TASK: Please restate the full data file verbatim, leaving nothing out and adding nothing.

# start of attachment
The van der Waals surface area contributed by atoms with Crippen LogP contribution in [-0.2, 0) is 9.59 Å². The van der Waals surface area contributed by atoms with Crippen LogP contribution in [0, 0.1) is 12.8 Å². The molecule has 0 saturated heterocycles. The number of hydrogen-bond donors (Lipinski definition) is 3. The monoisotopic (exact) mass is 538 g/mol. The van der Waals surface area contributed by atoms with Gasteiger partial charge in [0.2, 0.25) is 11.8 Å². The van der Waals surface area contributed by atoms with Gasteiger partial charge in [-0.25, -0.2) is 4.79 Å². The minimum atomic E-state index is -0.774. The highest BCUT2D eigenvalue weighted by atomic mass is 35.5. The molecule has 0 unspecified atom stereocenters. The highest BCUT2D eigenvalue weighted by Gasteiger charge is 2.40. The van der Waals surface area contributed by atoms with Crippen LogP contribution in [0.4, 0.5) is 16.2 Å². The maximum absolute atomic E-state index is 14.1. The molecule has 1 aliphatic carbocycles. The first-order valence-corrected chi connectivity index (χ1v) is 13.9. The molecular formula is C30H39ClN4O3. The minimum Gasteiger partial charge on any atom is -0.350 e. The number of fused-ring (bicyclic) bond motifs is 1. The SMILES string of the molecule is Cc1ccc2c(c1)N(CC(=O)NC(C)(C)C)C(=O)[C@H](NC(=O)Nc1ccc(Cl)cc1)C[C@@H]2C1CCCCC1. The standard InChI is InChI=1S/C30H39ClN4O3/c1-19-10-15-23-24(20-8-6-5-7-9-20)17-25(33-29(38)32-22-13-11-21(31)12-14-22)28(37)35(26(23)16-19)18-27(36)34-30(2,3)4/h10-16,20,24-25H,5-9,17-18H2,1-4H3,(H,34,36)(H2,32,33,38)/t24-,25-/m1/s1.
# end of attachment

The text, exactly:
The van der Waals surface area contributed by atoms with Crippen LogP contribution in [-0.2, 0) is 9.59 Å². The van der Waals surface area contributed by atoms with Crippen LogP contribution in [0, 0.1) is 12.8 Å². The molecule has 0 saturated heterocycles. The number of hydrogen-bond donors (Lipinski definition) is 3. The monoisotopic (exact) mass is 538 g/mol. The van der Waals surface area contributed by atoms with Gasteiger partial charge in [0.2, 0.25) is 11.8 Å². The van der Waals surface area contributed by atoms with Gasteiger partial charge in [-0.25, -0.2) is 4.79 Å². The minimum atomic E-state index is -0.774. The highest BCUT2D eigenvalue weighted by atomic mass is 35.5. The molecule has 0 unspecified atom stereocenters. The highest BCUT2D eigenvalue weighted by Gasteiger charge is 2.40. The van der Waals surface area contributed by atoms with Crippen LogP contribution in [0.4, 0.5) is 16.2 Å². The maximum absolute atomic E-state index is 14.1. The molecule has 1 aliphatic carbocycles. The first-order valence-corrected chi connectivity index (χ1v) is 13.9. The molecular formula is C30H39ClN4O3. The minimum Gasteiger partial charge on any atom is -0.350 e. The number of fused-ring (bicyclic) bond motifs is 1. The SMILES string of the molecule is Cc1ccc2c(c1)N(CC(=O)NC(C)(C)C)C(=O)[C@H](NC(=O)Nc1ccc(Cl)cc1)C[C@@H]2C1CCCCC1. The standard InChI is InChI=1S/C30H39ClN4O3/c1-19-10-15-23-24(20-8-6-5-7-9-20)17-25(33-29(38)32-22-13-11-21(31)12-14-22)28(37)35(26(23)16-19)18-27(36)34-30(2,3)4/h10-16,20,24-25H,5-9,17-18H2,1-4H3,(H,34,36)(H2,32,33,38)/t24-,25-/m1/s1.